Creative Zen X-Fi 16GB - Creative Zen X-Fi

By Jonathan Bray



Our Score:


User Score:

For serious testing, however, I switched to my reference headphones - a pair of Grado SR325's and, feeling a touch contrary, I kicked off my listening tests with the Gypsy Kings and their live recording of the track, Quiero Saber. It's a largely acoustic track with lots of Spanish guitar and a typically difficult-to-recreate live ambience. I immediately noticed that the X-Fi has excellent clarity at the top end, which helped to recreate the atmosphere of the live venue, but had a tendency to sound flat elsewhere in the sound spectrum, which led to a bit of a clattery, clashy sound.

This effect was magnified when I moved on to classical and then to more complex material. Loading up some metal and H.I.M.'s popular And Love Said No, and it's clear that the X-Fi lacks the oomph and smoothness that the iRiver Lplayer has, with vocals and electric guitars sounding a little shouty. Turning the bass boost on helps to butter things up a bit, but this also casts a bit of a veil over the sound, masking some of the all-important details. Creative's much-touted X-Fi sound enhancements don't do much either: X-Fi Crystalizer enhances the top end but compresses the sound elsewhere; X-Fi Expand has the effect of putting the music into a padded cell and making you listen from the outside.

It's not awful sound quality by any stretch of the imagination, it's just a little disappointing given the price of the player and the calibre of Creative's other digital music players. Moreover, it places the X-Fi just below both iPod's nano and iRiver's Lplayer for me in terms of overall quality.


Despite this, though, the X-Fi remains a highly impressive player. It's absolutely crammed with features - some useful, some not - has good storage capacity and its memory expandability allows it to challenge even some hard disk-based players. Sound quality is good, if not outstanding.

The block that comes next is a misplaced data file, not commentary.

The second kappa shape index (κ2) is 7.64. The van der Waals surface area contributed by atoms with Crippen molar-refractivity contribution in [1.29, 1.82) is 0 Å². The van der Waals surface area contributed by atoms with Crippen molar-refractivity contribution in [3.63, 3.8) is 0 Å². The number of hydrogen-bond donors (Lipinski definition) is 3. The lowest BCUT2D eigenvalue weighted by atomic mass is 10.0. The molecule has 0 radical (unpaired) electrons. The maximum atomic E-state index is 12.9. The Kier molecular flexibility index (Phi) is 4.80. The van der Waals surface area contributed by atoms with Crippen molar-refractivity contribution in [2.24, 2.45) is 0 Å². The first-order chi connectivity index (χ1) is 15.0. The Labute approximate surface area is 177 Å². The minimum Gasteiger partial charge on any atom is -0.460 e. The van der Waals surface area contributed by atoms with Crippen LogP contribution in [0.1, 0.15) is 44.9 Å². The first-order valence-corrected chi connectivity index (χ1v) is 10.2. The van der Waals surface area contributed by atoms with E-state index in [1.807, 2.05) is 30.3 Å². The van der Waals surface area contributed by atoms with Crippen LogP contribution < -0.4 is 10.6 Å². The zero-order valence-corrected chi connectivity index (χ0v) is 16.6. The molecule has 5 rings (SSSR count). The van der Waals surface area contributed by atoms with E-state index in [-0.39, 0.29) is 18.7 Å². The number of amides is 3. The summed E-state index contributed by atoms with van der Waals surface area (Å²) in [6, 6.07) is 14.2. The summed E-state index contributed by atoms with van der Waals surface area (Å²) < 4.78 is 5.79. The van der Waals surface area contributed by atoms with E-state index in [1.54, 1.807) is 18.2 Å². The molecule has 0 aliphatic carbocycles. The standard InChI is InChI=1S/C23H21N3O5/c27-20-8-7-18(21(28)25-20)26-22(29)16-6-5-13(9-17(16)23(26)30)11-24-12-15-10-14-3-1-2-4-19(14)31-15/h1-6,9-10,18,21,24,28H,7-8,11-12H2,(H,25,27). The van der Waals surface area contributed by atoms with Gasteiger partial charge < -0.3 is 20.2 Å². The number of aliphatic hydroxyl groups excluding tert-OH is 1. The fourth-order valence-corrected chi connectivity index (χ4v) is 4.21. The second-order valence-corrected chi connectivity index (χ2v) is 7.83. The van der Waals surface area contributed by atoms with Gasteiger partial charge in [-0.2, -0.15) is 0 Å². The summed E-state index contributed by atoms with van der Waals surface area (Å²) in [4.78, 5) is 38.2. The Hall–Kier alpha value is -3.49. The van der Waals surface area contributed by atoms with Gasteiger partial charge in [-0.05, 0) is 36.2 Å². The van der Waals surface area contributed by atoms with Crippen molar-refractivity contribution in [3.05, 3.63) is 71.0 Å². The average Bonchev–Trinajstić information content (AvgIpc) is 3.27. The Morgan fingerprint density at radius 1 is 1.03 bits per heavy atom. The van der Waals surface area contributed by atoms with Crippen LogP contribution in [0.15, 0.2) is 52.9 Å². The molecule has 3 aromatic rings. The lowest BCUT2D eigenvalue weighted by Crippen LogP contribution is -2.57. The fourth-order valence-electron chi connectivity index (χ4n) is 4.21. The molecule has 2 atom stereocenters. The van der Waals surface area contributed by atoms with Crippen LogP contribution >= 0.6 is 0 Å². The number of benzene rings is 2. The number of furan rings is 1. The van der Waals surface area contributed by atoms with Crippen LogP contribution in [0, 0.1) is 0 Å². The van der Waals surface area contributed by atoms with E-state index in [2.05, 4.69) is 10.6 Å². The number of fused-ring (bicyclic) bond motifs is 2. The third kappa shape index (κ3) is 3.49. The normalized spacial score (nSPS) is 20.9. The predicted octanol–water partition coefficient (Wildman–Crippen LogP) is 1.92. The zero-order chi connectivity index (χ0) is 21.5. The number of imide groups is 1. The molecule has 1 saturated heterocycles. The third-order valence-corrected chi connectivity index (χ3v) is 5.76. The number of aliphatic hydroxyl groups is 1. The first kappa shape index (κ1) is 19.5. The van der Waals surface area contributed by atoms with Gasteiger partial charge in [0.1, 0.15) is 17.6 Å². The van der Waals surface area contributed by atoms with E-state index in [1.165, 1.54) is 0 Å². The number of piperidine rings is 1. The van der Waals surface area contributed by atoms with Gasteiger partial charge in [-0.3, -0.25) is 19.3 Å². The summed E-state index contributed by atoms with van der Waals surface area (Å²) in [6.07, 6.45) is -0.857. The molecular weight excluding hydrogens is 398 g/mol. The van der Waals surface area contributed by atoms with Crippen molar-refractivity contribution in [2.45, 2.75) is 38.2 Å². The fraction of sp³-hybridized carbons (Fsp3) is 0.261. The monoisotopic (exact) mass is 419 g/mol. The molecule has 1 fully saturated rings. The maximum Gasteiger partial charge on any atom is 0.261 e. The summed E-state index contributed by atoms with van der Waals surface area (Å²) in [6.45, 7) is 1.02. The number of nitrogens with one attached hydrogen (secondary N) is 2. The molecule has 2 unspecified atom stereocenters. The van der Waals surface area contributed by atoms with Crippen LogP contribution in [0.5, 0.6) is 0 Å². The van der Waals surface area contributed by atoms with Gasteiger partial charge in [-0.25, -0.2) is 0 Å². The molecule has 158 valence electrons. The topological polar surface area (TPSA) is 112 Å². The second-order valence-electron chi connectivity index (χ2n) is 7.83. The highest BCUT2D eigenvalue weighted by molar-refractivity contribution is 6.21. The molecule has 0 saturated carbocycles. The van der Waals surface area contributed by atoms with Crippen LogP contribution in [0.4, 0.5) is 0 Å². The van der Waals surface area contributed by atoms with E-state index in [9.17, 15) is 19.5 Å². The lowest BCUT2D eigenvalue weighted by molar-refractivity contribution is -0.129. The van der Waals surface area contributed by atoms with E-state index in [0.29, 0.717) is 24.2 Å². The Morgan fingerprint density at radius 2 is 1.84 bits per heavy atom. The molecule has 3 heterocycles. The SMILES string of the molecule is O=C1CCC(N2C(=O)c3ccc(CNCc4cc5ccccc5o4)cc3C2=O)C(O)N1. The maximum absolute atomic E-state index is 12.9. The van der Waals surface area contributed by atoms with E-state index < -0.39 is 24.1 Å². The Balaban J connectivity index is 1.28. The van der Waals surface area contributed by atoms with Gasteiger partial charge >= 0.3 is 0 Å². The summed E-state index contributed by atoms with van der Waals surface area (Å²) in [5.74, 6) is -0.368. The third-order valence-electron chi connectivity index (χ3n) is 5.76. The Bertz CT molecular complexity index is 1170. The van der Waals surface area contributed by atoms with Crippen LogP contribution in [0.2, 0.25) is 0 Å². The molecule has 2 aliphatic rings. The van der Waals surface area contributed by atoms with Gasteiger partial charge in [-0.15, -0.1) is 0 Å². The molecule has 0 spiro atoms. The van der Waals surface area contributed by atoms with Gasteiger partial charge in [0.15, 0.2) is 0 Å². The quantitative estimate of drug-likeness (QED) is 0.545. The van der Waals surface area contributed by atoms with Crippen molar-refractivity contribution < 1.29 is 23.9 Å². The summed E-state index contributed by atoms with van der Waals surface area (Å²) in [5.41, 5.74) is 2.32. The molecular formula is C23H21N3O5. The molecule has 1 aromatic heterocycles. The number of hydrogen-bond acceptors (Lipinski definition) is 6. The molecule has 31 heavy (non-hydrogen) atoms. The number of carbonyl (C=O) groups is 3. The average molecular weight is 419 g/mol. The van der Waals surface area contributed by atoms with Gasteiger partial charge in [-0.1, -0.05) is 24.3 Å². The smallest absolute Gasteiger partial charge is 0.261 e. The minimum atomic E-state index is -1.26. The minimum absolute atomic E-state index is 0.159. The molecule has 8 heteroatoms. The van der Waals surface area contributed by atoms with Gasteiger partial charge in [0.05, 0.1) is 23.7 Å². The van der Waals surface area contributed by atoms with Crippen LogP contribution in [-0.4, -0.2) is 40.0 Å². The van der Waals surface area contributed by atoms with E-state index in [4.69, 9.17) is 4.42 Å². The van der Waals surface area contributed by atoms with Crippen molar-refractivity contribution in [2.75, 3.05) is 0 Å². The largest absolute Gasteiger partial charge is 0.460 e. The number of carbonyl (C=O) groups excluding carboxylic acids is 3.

But whether it can be viewed as a good deal or not depends entirely on whether you already have a pair of decent noise isolation headphones or not. If you haven't invested yet (shame on you!) it's a decent package; if you already own a pair of Sennheisers or Shures, however, £150 for a 16GB player (even one with so many features) looks a little overpriced.

Overall Score


Scores In Detail

  • Value 6
  • Sound Quality 7
  • Features 9
  • Design 7


August 24, 2008, 11:19 am

Looks like a poor man's Archos really...


August 24, 2008, 11:31 am

Well Mr Bray...

This might well be a first, as I 'pretty much' agree with your review, only differing with your opinion regarding the control layout, which I (personally) find unnecessarily convoluted and counter-intuitive, and the (still) abysmal SDHC card implementation.

It's a decent effort by team Creative, but they still need to work on the annoyingly low output volume and over-all 'feel' of the player to be seriously competitive.

Mikko Lahti

August 24, 2008, 4:14 pm

"DaHarder said: ...annoyingly low output volume"

Headphone amp anyone?


August 24, 2008, 9:29 pm

yeah, dude. i use a chumoy amp, same case a the "fire in the head" column from TR. brilliant bits of kit, never leave home without it, literally.

anyway, how does the sound quality of this compare to the original zen?


August 25, 2008, 12:24 pm

What's the firmware on the zen xfi? I just realised that they have a latest firmware ver1.03.01 said to improve the sound with x-fi. How does it sound? From what I understand the x-fi expand seems to be more for movies just the x-fi cmss3d on their x-fi sound cards.

comments powered by Disqus